Patients with inactive cancer who are not currently undergoing treatment also face a significantly higher risk of severe illness from COVID-19, according to a new study published by Sun et al in JNCI Cancer Spectrum. The findings underscore the importance of COVID-19 mitigation, like social distancing and mask-wearing, and vaccinations for all patients, not just those recently diagnosed or with active disease.
“Patients who have cancer need to be careful not to become exposed during this time,” said senior author Kara N. Maxwell, MD, PhD, Assistant Professor of Hematology-Oncology and Genetics in the Perelman School of Medicine at the University of Pennsylvania and a member of the Abramson Cancer Center and the Basser Center for BRCA. “That message has been out there, but these latest findings show us it’s not only for patients hospitalized or on treatment for their cancer. All oncology patients need to take significant precautions during the pandemic to protect themselves.”
The researchers analyzed the records of more than 4,800 patients who had been tested for COVID-19 from the Penn Medicine BioBank, a centralized bank of samples and linked data from the health system’s electronic health records, to investigate the association between cancer status and COVID-19 outcomes. Of the 328 positive cases through June 2020, 67 (20.7%) had a cancer diagnosis in their medical history (80.6% with solid tumor malignancy and 73.1% with inactive cancer).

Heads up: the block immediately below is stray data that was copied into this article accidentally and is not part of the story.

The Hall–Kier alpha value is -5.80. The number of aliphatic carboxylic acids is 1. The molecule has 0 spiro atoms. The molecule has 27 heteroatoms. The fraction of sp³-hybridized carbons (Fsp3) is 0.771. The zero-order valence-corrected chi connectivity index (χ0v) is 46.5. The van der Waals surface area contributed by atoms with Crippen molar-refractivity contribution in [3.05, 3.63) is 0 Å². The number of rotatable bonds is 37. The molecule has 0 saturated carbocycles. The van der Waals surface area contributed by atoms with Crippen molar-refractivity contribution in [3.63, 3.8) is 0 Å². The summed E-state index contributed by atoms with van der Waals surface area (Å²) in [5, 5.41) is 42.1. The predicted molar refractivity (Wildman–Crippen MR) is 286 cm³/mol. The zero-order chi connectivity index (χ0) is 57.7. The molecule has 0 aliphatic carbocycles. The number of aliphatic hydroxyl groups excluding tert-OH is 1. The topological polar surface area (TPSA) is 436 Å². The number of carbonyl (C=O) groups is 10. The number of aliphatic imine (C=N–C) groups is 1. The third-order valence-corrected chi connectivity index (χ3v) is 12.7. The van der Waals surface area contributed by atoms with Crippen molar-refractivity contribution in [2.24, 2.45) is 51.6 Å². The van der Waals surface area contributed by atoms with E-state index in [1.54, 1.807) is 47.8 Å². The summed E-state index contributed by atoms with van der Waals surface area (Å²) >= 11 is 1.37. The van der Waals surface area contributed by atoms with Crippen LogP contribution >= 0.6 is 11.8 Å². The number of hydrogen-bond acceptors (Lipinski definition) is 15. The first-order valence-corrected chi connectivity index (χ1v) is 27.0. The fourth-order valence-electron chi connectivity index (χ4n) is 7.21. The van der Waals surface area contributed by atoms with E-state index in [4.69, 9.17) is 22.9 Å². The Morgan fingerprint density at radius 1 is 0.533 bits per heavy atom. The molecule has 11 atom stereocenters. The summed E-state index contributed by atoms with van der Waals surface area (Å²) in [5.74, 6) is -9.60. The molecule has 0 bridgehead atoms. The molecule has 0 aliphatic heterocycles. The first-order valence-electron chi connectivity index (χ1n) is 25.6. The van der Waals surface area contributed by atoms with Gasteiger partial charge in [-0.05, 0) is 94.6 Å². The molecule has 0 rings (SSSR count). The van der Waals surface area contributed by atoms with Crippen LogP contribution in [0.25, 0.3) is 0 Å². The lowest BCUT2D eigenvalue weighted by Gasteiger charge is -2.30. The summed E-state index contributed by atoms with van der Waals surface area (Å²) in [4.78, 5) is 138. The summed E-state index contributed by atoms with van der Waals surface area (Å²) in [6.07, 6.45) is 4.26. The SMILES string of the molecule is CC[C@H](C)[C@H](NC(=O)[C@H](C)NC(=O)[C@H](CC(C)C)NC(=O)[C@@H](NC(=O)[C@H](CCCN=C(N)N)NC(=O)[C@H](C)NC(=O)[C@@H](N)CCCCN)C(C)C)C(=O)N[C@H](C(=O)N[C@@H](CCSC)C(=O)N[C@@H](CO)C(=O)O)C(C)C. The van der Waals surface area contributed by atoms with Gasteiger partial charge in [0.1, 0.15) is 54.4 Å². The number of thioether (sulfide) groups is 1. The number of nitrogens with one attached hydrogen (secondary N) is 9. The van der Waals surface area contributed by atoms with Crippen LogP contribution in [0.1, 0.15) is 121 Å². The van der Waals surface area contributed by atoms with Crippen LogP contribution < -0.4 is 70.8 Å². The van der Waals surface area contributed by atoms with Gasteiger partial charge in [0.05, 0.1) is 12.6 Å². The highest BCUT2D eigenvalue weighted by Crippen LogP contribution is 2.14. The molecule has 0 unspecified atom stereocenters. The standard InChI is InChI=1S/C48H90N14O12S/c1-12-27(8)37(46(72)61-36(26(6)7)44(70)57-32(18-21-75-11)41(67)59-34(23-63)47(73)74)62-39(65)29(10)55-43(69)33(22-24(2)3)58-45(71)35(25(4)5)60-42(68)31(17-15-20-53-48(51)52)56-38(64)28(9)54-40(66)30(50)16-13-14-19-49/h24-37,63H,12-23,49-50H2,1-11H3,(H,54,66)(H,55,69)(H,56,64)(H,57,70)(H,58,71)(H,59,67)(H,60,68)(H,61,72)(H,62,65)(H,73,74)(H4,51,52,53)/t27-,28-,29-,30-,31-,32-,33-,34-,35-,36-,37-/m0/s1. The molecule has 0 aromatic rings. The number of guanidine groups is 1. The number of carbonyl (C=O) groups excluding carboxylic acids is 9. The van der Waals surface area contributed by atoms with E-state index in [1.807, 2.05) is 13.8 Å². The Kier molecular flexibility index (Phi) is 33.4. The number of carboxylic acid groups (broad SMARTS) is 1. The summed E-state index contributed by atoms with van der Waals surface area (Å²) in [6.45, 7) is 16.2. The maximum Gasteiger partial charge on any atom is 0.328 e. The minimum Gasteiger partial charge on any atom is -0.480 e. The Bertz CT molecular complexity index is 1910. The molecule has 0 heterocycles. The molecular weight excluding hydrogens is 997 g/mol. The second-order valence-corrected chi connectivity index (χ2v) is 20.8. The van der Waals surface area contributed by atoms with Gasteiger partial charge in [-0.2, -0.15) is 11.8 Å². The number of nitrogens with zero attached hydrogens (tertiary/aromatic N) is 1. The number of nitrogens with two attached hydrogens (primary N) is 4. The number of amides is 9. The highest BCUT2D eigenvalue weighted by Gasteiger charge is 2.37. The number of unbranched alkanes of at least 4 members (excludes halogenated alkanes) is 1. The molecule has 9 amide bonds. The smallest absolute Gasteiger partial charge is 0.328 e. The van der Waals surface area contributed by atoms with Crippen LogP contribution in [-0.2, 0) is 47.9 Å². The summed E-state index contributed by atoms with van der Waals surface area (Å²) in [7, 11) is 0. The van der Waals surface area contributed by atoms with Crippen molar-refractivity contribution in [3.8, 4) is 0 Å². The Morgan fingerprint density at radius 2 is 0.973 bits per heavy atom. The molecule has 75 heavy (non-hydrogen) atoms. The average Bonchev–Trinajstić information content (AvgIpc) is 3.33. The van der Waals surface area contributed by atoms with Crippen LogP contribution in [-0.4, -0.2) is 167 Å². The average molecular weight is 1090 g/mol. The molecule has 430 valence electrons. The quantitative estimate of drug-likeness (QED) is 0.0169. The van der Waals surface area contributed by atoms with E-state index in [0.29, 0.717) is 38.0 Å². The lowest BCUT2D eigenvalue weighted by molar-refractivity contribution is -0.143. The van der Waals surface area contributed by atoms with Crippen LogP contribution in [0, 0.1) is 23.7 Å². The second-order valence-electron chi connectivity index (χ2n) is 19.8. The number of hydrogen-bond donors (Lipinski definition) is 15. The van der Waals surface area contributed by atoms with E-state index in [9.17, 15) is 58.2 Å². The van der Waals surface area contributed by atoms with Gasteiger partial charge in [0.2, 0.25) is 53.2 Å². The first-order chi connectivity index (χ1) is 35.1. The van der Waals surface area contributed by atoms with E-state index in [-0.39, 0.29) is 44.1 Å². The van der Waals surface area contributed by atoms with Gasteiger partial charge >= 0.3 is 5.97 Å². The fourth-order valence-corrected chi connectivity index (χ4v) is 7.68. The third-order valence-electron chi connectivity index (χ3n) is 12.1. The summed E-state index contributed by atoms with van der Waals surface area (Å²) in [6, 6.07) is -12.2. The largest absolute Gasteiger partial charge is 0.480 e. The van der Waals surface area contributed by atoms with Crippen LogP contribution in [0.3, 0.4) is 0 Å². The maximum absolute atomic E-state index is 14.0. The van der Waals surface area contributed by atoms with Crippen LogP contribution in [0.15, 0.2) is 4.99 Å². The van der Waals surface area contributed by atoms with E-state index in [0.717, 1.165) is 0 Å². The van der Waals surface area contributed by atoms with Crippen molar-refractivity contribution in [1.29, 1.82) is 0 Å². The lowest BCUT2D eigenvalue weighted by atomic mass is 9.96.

Patients with COVID-19—including both those with active cancer (n = 18) and inactive cancer (n = 49)—had higher rates of hospitalizations compared to patients without cancer (55.2% vs 29%), intensive care unit admissions (25.7% vs 11.7%), and 30-day mortality (13.4% vs 1.6%). Although worse outcomes were more likely in patients with active cancer, patients in remission also faced an overall increased risk of more severe disease compared to COVID-19 patients without cancer.
Notably, the proportion of Black patients—who make up 20% of the patients in the biobank—was significantly higher in both cancer and noncancer COVID-19–positive cohorts (65.7% and 64.1%, respectively) compared to all patients tested for SARS-CoV-2. The findings parallel prior reports showing the disproportionate impact of COVID-19 on minority communities.
“We really need to be thinking about race as a significant factor in trying to get people vaccinated as soon as we can,” said Dr. Maxwell.
The study authors concluded, “These results emphasize the critical importance of preventing SARS-CoV-2 exposure and mitigating infection in [patients with] cancer.”
Disclosure: For full disclosures of the study authors, visit academic.oup.com.The content in this post has not been reviewed by the American Society of Clinical Oncology, Inc. (ASCO®) and does not necessarily reflect the ideas and opinions of ASCO®.